The Public Health Matters blog welcomes requests from its readers. Recently, a reader asked us to address the issue of Hepatitis B in Kuwait. Dr. Frank Mahoney, a CDC medical epidemiologist who has worked extensively in the Middle East, wrote this response:
The global burden of disease due to cirrhosis (hardening) of the liver and hepatocellular carcinoma (HCC—liver cancer) is high (~ 2% of all deaths) and expected to increase over the next 20 years. Liver cancer is already the 4th leading cause of cancer deaths worldwide. Studies of patients with cirrhosis and HCC in the Eastern Mediterranean Region indicate more than 75% is caused by hepatitis B virus (Hep B) or hepatitis C virus (Hep C) infection. The World Health Organization (WHO) estimates approximately 4.3 million persons are infected each year with Hep B and 800,000 persons with HCV in the Eastern Mediterranean Region. Numerous studies suggest that most Hep B and Hep C infections in the Eastern Mediterranean Region are acquired due to unsafe injections and medical procedures. The cost to treat patients with chronic Hep B or Hep C infection far outweighs the cost of implementing prevention programs (like immunizations and infection control). A wide-ranging strategy is urgently needed to prevent spread of these blood-borne pathogens throughout the Eastern Mediterranean Region and other parts of the world.
Kuwait is a small country within the Eastern Mediterranean Region, located between Iraq and Saudi Arabia and bordered on one side by the Persian Gulf. In 1990, Kuwait was one of the first countries in the Eastern Mediterranean Region to introduce Hep B vaccine in their national immunization program. Before vaccine introduction, ~ 25% of adults had evidence of Hep B infection, including 2.5% with chronic (lifelong) infection. Hep B vaccination began with infant immunizations and included the delivery of a dose at birth to prevent Hep B transmission from mother to child. Kuwait reports high numbers of children receiving the Hep B vaccine. While no formal studies have been conducted to document the impact of introducing Hep B vaccine in Kuwait, it is likely that the program has significantly protected children born since 1990, resulting in a reduced prevalence of chronic Hep B infection and associated morbidity and mortality (chronic liver disease and HCC). Kuwait also offers Hep B vaccination to health care workers with occupational exposure to blood.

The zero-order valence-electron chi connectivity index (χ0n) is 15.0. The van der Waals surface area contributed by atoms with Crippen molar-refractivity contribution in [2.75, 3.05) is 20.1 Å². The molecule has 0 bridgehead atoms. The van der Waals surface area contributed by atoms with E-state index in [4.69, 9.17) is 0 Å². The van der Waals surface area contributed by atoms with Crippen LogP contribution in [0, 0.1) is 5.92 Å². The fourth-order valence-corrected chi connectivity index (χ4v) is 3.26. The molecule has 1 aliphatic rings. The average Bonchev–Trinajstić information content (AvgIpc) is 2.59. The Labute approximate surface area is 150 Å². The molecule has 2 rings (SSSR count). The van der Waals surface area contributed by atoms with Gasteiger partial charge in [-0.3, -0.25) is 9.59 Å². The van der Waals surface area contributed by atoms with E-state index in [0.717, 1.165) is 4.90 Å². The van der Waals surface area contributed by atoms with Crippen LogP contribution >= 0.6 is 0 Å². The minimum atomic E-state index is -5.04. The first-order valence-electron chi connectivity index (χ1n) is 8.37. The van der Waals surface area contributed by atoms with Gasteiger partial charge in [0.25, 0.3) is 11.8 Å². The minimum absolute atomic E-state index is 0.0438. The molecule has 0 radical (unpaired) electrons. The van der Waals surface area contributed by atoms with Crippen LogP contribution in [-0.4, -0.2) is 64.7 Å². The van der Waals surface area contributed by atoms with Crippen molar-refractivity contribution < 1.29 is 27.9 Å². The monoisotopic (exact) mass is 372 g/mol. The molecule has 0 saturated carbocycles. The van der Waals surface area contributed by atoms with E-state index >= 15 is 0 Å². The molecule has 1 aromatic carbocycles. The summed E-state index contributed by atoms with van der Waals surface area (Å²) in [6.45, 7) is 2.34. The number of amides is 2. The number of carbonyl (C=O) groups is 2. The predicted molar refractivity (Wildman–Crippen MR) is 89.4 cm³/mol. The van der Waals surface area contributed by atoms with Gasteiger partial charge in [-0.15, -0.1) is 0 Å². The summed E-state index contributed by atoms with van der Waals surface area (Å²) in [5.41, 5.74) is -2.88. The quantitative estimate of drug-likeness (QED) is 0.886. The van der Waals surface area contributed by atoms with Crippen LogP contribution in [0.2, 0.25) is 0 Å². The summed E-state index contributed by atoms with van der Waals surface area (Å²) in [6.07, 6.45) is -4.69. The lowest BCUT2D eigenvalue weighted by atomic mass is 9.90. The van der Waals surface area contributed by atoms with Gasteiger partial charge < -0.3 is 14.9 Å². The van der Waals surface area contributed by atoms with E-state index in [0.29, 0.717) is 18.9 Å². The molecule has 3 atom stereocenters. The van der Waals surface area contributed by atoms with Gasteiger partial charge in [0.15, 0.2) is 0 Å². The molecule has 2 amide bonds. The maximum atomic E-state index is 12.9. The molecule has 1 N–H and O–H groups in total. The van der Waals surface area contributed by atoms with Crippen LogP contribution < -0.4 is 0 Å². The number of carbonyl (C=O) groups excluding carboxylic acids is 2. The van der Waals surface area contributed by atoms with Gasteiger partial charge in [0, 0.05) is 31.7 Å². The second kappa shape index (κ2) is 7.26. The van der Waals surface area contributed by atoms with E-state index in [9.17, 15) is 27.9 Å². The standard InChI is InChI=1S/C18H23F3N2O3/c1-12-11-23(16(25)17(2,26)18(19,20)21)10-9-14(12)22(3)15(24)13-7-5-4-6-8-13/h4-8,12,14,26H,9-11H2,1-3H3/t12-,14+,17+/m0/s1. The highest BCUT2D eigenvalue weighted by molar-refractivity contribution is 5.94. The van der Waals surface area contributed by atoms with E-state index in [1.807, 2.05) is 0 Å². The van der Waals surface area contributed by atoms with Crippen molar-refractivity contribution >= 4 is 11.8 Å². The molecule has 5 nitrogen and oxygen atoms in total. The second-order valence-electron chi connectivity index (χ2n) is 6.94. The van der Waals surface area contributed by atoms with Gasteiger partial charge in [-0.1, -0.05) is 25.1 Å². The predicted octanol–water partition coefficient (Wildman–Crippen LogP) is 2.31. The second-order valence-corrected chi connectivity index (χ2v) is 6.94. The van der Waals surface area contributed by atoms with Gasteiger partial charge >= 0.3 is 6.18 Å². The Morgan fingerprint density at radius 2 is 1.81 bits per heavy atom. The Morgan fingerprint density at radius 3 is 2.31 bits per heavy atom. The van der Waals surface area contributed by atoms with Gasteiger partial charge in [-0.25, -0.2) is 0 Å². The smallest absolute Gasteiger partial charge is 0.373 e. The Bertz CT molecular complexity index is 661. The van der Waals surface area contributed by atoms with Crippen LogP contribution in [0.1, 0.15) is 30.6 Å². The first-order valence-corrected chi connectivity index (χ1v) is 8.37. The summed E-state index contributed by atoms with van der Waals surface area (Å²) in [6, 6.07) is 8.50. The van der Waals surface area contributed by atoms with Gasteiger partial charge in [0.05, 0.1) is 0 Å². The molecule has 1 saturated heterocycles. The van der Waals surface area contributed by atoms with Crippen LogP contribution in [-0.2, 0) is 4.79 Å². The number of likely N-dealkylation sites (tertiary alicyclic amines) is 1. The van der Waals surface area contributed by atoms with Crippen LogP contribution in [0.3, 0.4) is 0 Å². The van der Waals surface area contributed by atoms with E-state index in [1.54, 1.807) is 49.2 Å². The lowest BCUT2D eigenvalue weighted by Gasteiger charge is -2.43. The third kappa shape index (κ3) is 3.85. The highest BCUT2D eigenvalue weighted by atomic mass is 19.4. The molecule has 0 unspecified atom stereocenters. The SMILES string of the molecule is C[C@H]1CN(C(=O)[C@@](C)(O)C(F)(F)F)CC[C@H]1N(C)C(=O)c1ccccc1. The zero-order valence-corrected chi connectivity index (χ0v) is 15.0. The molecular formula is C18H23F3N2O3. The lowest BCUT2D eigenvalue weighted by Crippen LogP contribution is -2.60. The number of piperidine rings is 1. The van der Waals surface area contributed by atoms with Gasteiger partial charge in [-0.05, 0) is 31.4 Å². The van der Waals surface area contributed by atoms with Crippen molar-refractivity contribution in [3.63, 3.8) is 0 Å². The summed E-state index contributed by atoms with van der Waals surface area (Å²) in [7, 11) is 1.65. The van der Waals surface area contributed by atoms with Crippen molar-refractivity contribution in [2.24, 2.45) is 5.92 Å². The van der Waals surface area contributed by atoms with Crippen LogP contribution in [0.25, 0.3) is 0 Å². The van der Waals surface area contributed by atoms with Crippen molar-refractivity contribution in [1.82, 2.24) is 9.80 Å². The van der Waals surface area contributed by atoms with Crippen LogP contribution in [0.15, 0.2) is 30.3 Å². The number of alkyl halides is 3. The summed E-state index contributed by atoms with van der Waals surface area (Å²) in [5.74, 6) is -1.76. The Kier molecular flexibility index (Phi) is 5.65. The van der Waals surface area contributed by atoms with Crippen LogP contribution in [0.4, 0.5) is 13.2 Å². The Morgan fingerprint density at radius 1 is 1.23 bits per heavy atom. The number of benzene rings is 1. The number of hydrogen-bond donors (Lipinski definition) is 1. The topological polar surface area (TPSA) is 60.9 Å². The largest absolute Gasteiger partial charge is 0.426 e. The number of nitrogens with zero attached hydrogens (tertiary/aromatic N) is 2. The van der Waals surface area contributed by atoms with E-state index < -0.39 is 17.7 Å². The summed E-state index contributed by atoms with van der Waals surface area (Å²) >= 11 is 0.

WHO estimates about 1.8% of the Kuwait population have evidence of Hep C infection. The epidemiology of Hep C infection in Kuwait is not well-studied.
Read “Isolation of genetically diverse Marburg viruses from Egyptian fruit bats” from the July 2009 issue of PLoS Pathogens.